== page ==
Drug withdrawal symptoms are common, but not as bad as you might think.
What causes them?
What can you do if you get a drug withdrawal?
This article is for people who have been taking or who are taking drugs.
For more information about drug withdrawal and how to manage symptoms, see the section on withdrawal.
If you have a history of substance abuse and you’ve had a relapse or two, you might be suffering from withdrawal symptoms and you need to talk to your GP about getting help.
Some people can stop using drugs for up to a month and then re-start, but that’s rare.
The National Institute of Health and Care Excellence (Nice) advises people to seek medical advice for themselves if they think they might have withdrawal symptoms.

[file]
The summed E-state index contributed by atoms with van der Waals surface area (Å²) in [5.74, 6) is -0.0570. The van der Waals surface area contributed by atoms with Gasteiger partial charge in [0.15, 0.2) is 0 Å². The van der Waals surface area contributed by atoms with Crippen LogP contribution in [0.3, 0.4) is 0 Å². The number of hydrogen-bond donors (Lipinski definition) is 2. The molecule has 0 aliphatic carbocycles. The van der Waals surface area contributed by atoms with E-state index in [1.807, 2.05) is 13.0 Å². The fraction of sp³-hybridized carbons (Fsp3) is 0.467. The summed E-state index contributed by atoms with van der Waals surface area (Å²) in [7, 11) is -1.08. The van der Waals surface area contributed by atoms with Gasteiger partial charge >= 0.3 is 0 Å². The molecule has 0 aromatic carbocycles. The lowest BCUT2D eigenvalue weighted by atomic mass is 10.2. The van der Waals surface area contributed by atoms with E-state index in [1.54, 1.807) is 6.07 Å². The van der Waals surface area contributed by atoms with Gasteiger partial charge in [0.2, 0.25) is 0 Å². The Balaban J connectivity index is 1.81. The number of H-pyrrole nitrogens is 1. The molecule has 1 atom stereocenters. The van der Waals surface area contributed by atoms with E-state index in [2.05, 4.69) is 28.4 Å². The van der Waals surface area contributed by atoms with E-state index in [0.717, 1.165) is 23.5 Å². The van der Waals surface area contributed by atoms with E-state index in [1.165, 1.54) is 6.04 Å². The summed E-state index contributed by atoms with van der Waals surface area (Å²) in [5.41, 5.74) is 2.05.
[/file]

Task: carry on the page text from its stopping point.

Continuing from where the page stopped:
It says it’s important to know what your symptoms are before you seek help, because symptoms of withdrawal may be related to your underlying problem.
Symptoms include: feeling tired, tired, lethargic or irritable, a feeling of “high” or “high energy” that lasts for longer than usual, or a general feeling of lethargy or sluggishness or difficulty concentrating.
People who have drug withdrawal can’t control the withdrawal symptoms but they can manage them by taking some common anti-anxiety drugs and by avoiding stressful situations.
If your symptoms last for a long time, you may need to take medication to reduce withdrawal symptoms, such as anti-depressants.
You should talk to a doctor if you experience a withdrawal that lasts longer than a few days, such for example, if you’re taking a prescribed medication or you’re having a heart attack.